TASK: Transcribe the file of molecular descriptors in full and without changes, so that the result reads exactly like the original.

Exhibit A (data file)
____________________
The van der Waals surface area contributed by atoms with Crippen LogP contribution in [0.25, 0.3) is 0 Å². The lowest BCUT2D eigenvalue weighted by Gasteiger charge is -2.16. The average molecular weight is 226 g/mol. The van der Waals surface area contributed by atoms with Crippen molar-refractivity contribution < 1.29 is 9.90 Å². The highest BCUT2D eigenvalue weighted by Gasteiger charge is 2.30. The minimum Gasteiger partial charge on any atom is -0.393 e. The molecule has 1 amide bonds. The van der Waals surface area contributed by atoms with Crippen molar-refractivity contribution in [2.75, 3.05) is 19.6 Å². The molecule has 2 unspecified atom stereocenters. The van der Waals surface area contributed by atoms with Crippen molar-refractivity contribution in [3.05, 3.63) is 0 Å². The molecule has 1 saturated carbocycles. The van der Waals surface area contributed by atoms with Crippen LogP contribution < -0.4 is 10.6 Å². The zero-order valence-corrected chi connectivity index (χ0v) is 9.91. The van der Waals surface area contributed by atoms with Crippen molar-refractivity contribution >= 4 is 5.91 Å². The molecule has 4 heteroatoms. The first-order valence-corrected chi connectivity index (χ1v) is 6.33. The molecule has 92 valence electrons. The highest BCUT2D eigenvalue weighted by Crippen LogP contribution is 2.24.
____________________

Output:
The van der Waals surface area contributed by atoms with Crippen LogP contribution in [0.25, 0.3) is 0 Å². The lowest BCUT2D eigenvalue weighted by Gasteiger charge is -2.16. The average molecular weight is 226 g/mol. The van der Waals surface area contributed by atoms with Crippen molar-refractivity contribution < 1.29 is 9.90 Å². The highest BCUT2D eigenvalue weighted by Gasteiger charge is 2.30. The minimum Gasteiger partial charge on any atom is -0.393 e. The molecule has 1 amide bonds. The van der Waals surface area contributed by atoms with Crippen molar-refractivity contribution in [2.75, 3.05) is 19.6 Å². The molecule has 2 unspecified atom stereocenters. The van der Waals surface area contributed by atoms with Crippen molar-refractivity contribution in [3.05, 3.63) is 0 Å². The molecule has 1 saturated carbocycles. The van der Waals surface area contributed by atoms with Crippen LogP contribution < -0.4 is 10.6 Å². The zero-order valence-corrected chi connectivity index (χ0v) is 9.91. The van der Waals surface area contributed by atoms with Crippen molar-refractivity contribution >= 4 is 5.91 Å². The molecule has 4 heteroatoms. The first-order valence-corrected chi connectivity index (χ1v) is 6.33. The molecule has 92 valence electrons. The highest BCUT2D eigenvalue weighted by Crippen LogP contribution is 2.24.